Figure 2. Illustration of key factors determining airway narrowing. Airway caliber is regulated by surrounding airway smooth muscle force balanced against parenchymal tethering. Other factors that modulate airway caliber include the thickness of the airway wall due to inflammation, edema and remodeling, mucosal folding, the geometric amplification of airway narrowing by the presence of increased mucus and airway lining fluid (red), and the elastic properties of the airway wall. Modified, with permission, from Harvey BC and Lutchen KR, 2013 109.


Figure 3. Illustration of the effects of deep inspiration (DI) on airway size based on the concept of relative hysteresis of airway and lung parenchyma. (A) Airway and lung pressure versus volume curves showing equal hysteresis of airway and lung, as seen by the area within the P‐V curves. In this circumstance, a deep inspiration results in no change in airway caliber, as seen by the symmetrical balance of pressure for a given volume on the left, and the equal diameters of the airways on the right. (B) PV curves showing airway greater than parenchymal hysteresis, which results in a bronchodilator response to deep inspiration, as seen by the greater dilator force after inhalation. (C) PV curves showing parenchymal greater than airway hysteresis, which results in a bronchoconstrictor response to deep inspiration, as seen by the greater constrictor force after inspiration. Reused, with permission, from Pellegrino R, et al., 1998 222.


Figure 4. Diagram illustrating fluctuations in peak flow over time. This recording shows fluctuating peak flow measured twice daily over 150 days. The statistical pattern of fluctuation is similar at different time scales, as seen by the inset showing magnification of a shorter time period, illustrating the fractal properties of this time series. Reused, with permission, from Frey U and Suki B, 2008 85.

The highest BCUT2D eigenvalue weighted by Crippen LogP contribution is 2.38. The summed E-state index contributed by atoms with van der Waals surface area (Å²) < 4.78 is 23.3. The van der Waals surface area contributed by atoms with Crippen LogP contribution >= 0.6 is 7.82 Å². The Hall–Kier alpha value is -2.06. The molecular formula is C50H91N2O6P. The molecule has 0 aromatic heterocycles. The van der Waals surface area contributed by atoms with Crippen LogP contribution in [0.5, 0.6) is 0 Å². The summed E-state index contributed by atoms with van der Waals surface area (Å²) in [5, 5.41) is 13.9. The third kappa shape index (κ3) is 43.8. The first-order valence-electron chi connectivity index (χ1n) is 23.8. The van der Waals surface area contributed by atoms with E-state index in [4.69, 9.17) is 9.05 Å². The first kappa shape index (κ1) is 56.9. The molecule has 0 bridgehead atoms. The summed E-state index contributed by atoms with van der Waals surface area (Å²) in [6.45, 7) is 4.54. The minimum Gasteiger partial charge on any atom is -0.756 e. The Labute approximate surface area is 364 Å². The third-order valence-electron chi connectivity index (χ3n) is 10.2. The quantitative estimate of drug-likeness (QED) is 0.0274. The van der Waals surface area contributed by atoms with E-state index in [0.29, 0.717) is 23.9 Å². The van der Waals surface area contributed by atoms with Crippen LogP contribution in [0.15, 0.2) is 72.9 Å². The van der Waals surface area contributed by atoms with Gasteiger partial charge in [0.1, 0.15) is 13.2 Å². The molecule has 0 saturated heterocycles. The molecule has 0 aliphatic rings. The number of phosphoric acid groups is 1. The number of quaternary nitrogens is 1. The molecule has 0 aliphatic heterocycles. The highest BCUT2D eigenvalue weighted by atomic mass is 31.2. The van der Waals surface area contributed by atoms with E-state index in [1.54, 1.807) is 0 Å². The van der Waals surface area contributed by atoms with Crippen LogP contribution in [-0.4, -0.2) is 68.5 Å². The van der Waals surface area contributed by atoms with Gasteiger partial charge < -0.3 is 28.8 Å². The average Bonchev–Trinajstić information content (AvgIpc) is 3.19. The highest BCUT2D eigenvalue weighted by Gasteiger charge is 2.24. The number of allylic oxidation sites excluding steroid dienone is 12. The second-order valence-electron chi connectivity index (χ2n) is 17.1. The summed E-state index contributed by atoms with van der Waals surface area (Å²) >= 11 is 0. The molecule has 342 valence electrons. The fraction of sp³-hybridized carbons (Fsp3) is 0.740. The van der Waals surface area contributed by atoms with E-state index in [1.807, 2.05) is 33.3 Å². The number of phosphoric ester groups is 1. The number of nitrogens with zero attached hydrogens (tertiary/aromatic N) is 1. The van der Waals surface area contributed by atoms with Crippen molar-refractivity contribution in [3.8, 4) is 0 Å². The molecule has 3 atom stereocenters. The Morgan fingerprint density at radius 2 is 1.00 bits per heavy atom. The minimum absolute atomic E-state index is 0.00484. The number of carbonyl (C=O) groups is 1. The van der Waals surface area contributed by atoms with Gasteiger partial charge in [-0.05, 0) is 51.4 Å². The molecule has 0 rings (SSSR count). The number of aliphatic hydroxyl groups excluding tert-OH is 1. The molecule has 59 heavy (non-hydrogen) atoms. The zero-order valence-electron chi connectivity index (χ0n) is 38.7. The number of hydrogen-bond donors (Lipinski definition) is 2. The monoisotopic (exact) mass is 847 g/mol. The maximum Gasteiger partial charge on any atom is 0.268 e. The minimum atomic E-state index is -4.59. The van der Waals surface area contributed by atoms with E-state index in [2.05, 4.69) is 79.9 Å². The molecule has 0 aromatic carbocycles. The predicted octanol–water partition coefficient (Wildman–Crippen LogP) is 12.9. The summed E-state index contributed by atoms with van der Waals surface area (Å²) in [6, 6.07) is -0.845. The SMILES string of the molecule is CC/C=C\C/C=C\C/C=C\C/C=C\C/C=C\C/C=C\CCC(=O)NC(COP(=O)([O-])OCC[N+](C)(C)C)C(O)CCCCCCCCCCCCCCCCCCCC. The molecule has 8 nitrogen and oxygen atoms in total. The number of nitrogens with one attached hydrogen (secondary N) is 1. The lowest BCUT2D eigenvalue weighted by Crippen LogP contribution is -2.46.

Figure 5. Single‐breath nitrogen washout trace from a healthy 21‐year‐old male without respiratory disease. Participant inhaled 100% O2 from residual volume (RV) to total lung capacity (TLC) and then expired from TLC to RV. The expiratory nitrogen trace is comprised of four distinct phases: Phase I (dead space), Phase II (bronchial ventilation), Phase III (alveolar ventilation), and Phase IV (sudden increase indicating onset of airway closure). Closing volume (CV, blue bar) is the expired volume between the onset Phase IV and RV. Closing capacity (CC) is calculated as CV + RV. The slope of Phase III is plotted between 25% and 75% of vital capacity (orange dashed line). Note the unconventional x‐axis in which volume been plotted based on total lung capacity measured by body plethysmography to show CC and RV.


Figure 6. Illustration of the effects of homogeneous versus heterogeneous airway constriction on lung resistance (RL) and elastance (EL) measured by the forced oscillation technique. (A) Resistance (R) is plotted against frequency and compared between the healthy state and different states of airway constriction. Under conditions of homogeneous constriction, there is relatively uniform elevation of R across the frequency range. Under conditions of heterogeneous constriction, there is considerable frequency dependence, with R at lower frequencies being markedly elevated. (B) Effects of different airway constriction patterns on elastance (E) relative to the healthy state. (Note that only E is plotted, not inertance, which also contributes to reactance.) Homogeneous constriction causes most of the oscillatory input signal to be shunted into the central airways, resulting in a progressive increase of E with frequency. Heterogeneous airway constriction results in a marked rise in E with a jump in E at breathing frequency reflecting airway closure. Reused, with permission, from Lui JK and Lutchen KR, 2017 170.